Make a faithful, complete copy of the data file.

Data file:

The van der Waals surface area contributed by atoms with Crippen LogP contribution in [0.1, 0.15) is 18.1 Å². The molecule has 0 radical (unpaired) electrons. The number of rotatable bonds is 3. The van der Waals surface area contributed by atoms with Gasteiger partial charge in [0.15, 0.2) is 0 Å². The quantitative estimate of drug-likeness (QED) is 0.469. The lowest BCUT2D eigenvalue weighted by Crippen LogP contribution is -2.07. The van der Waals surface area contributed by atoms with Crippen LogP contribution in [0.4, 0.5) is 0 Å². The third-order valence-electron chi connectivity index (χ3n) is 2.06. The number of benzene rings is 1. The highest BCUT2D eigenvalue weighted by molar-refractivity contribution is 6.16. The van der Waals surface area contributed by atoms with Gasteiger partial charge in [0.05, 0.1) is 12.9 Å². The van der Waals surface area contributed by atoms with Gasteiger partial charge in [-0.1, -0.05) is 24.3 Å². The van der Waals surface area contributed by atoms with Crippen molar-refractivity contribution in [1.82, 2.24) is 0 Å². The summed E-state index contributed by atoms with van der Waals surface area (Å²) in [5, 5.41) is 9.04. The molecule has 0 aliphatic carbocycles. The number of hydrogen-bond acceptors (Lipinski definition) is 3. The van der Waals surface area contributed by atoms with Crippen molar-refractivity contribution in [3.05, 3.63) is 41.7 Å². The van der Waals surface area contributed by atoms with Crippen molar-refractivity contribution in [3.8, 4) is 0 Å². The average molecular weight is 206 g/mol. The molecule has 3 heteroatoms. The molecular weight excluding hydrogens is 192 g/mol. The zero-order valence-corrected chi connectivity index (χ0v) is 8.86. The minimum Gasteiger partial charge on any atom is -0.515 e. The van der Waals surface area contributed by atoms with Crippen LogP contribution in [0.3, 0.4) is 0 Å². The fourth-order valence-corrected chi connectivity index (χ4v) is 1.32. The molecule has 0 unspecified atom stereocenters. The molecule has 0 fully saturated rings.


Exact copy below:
The van der Waals surface area contributed by atoms with Crippen LogP contribution in [0.1, 0.15) is 18.1 Å². The molecule has 0 radical (unpaired) electrons. The number of rotatable bonds is 3. The van der Waals surface area contributed by atoms with Gasteiger partial charge in [0.15, 0.2) is 0 Å². The quantitative estimate of drug-likeness (QED) is 0.469. The lowest BCUT2D eigenvalue weighted by Crippen LogP contribution is -2.07. The van der Waals surface area contributed by atoms with Crippen LogP contribution in [0.4, 0.5) is 0 Å². The third-order valence-electron chi connectivity index (χ3n) is 2.06. The number of benzene rings is 1. The highest BCUT2D eigenvalue weighted by molar-refractivity contribution is 6.16. The van der Waals surface area contributed by atoms with Gasteiger partial charge in [0.05, 0.1) is 12.9 Å². The van der Waals surface area contributed by atoms with Gasteiger partial charge in [-0.1, -0.05) is 24.3 Å². The van der Waals surface area contributed by atoms with Crippen molar-refractivity contribution in [1.82, 2.24) is 0 Å². The summed E-state index contributed by atoms with van der Waals surface area (Å²) in [5, 5.41) is 9.04. The molecule has 0 aliphatic carbocycles. The number of hydrogen-bond acceptors (Lipinski definition) is 3. The van der Waals surface area contributed by atoms with Crippen molar-refractivity contribution in [3.05, 3.63) is 41.7 Å². The van der Waals surface area contributed by atoms with Crippen molar-refractivity contribution in [3.8, 4) is 0 Å². The average molecular weight is 206 g/mol. The molecule has 3 heteroatoms. The molecular weight excluding hydrogens is 192 g/mol. The zero-order valence-corrected chi connectivity index (χ0v) is 8.86. The minimum Gasteiger partial charge on any atom is -0.515 e. The van der Waals surface area contributed by atoms with Crippen LogP contribution in [0.3, 0.4) is 0 Å². The fourth-order valence-corrected chi connectivity index (χ4v) is 1.32. The molecule has 0 unspecified atom stereocenters. The molecule has 0 fully saturated rings.